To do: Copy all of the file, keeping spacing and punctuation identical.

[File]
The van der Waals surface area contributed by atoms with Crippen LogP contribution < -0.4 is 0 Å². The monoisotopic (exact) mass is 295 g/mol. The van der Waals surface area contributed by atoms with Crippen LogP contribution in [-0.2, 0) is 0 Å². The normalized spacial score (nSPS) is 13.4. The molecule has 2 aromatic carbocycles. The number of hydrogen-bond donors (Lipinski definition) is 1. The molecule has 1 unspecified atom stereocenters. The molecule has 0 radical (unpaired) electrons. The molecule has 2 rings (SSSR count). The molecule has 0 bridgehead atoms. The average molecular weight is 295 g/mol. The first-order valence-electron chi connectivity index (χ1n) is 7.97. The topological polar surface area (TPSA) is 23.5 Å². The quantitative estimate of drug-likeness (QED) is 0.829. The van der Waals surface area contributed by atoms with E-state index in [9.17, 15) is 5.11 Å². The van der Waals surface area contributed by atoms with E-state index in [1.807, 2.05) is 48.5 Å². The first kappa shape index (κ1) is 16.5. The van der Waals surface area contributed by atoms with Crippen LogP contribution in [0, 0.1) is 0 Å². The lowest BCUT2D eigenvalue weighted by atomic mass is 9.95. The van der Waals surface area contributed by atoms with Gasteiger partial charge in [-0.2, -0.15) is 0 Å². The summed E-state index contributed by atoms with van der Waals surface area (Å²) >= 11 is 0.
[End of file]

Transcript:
The van der Waals surface area contributed by atoms with Crippen LogP contribution < -0.4 is 0 Å². The monoisotopic (exact) mass is 295 g/mol. The van der Waals surface area contributed by atoms with Crippen LogP contribution in [-0.2, 0) is 0 Å². The normalized spacial score (nSPS) is 13.4. The molecule has 2 aromatic carbocycles. The number of hydrogen-bond donors (Lipinski definition) is 1. The molecule has 1 unspecified atom stereocenters. The molecule has 0 radical (unpaired) electrons. The molecule has 2 rings (SSSR count). The molecule has 0 bridgehead atoms. The average molecular weight is 295 g/mol. The first-order valence-electron chi connectivity index (χ1n) is 7.97. The topological polar surface area (TPSA) is 23.5 Å². The quantitative estimate of drug-likeness (QED) is 0.829. The van der Waals surface area contributed by atoms with E-state index in [9.17, 15) is 5.11 Å². The van der Waals surface area contributed by atoms with E-state index in [1.807, 2.05) is 48.5 Å². The first kappa shape index (κ1) is 16.5. The van der Waals surface area contributed by atoms with Crippen LogP contribution in [0, 0.1) is 0 Å². The lowest BCUT2D eigenvalue weighted by atomic mass is 9.95. The van der Waals surface area contributed by atoms with Gasteiger partial charge in [-0.2, -0.15) is 0 Å². The summed E-state index contributed by atoms with van der Waals surface area (Å²) >= 11 is 0.